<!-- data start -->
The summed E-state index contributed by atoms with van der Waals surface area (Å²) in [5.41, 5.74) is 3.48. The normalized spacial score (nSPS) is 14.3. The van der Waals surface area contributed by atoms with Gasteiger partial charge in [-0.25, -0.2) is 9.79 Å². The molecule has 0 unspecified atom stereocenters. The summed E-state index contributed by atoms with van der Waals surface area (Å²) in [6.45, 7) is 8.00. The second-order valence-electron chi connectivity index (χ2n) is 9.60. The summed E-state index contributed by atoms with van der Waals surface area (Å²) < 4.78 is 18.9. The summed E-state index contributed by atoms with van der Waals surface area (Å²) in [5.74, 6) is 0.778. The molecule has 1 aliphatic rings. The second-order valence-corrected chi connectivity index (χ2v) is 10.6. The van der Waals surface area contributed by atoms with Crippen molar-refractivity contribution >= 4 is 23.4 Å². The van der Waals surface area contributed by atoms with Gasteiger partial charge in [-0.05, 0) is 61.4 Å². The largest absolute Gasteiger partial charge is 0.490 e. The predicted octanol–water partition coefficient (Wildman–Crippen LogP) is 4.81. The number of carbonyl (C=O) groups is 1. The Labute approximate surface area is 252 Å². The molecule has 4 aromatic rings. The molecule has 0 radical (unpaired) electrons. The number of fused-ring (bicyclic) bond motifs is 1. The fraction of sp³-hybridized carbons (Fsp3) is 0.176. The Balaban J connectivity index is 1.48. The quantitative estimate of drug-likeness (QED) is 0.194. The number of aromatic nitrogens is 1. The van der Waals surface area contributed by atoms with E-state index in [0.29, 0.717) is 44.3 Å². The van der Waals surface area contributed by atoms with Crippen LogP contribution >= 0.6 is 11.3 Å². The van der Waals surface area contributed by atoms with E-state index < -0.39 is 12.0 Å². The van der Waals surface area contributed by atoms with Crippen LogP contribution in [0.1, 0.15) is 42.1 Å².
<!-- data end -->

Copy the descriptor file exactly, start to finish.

The summed E-state index contributed by atoms with van der Waals surface area (Å²) in [5.41, 5.74) is 3.48. The normalized spacial score (nSPS) is 14.3. The van der Waals surface area contributed by atoms with Gasteiger partial charge in [-0.25, -0.2) is 9.79 Å². The molecule has 0 unspecified atom stereocenters. The summed E-state index contributed by atoms with van der Waals surface area (Å²) in [6.45, 7) is 8.00. The second-order valence-electron chi connectivity index (χ2n) is 9.60. The summed E-state index contributed by atoms with van der Waals surface area (Å²) < 4.78 is 18.9. The summed E-state index contributed by atoms with van der Waals surface area (Å²) in [5.74, 6) is 0.778. The molecule has 1 aliphatic rings. The second-order valence-corrected chi connectivity index (χ2v) is 10.6. The van der Waals surface area contributed by atoms with Crippen molar-refractivity contribution >= 4 is 23.4 Å². The van der Waals surface area contributed by atoms with Gasteiger partial charge in [-0.05, 0) is 61.4 Å². The largest absolute Gasteiger partial charge is 0.490 e. The predicted octanol–water partition coefficient (Wildman–Crippen LogP) is 4.81. The number of carbonyl (C=O) groups is 1. The Labute approximate surface area is 252 Å². The molecule has 4 aromatic rings. The molecule has 0 radical (unpaired) electrons. The number of fused-ring (bicyclic) bond motifs is 1. The fraction of sp³-hybridized carbons (Fsp3) is 0.176. The Balaban J connectivity index is 1.48. The quantitative estimate of drug-likeness (QED) is 0.194. The number of aromatic nitrogens is 1. The van der Waals surface area contributed by atoms with E-state index in [0.29, 0.717) is 44.3 Å². The van der Waals surface area contributed by atoms with Crippen LogP contribution >= 0.6 is 11.3 Å². The van der Waals surface area contributed by atoms with E-state index < -0.39 is 12.0 Å². The van der Waals surface area contributed by atoms with Crippen LogP contribution in [0.1, 0.15) is 42.1 Å².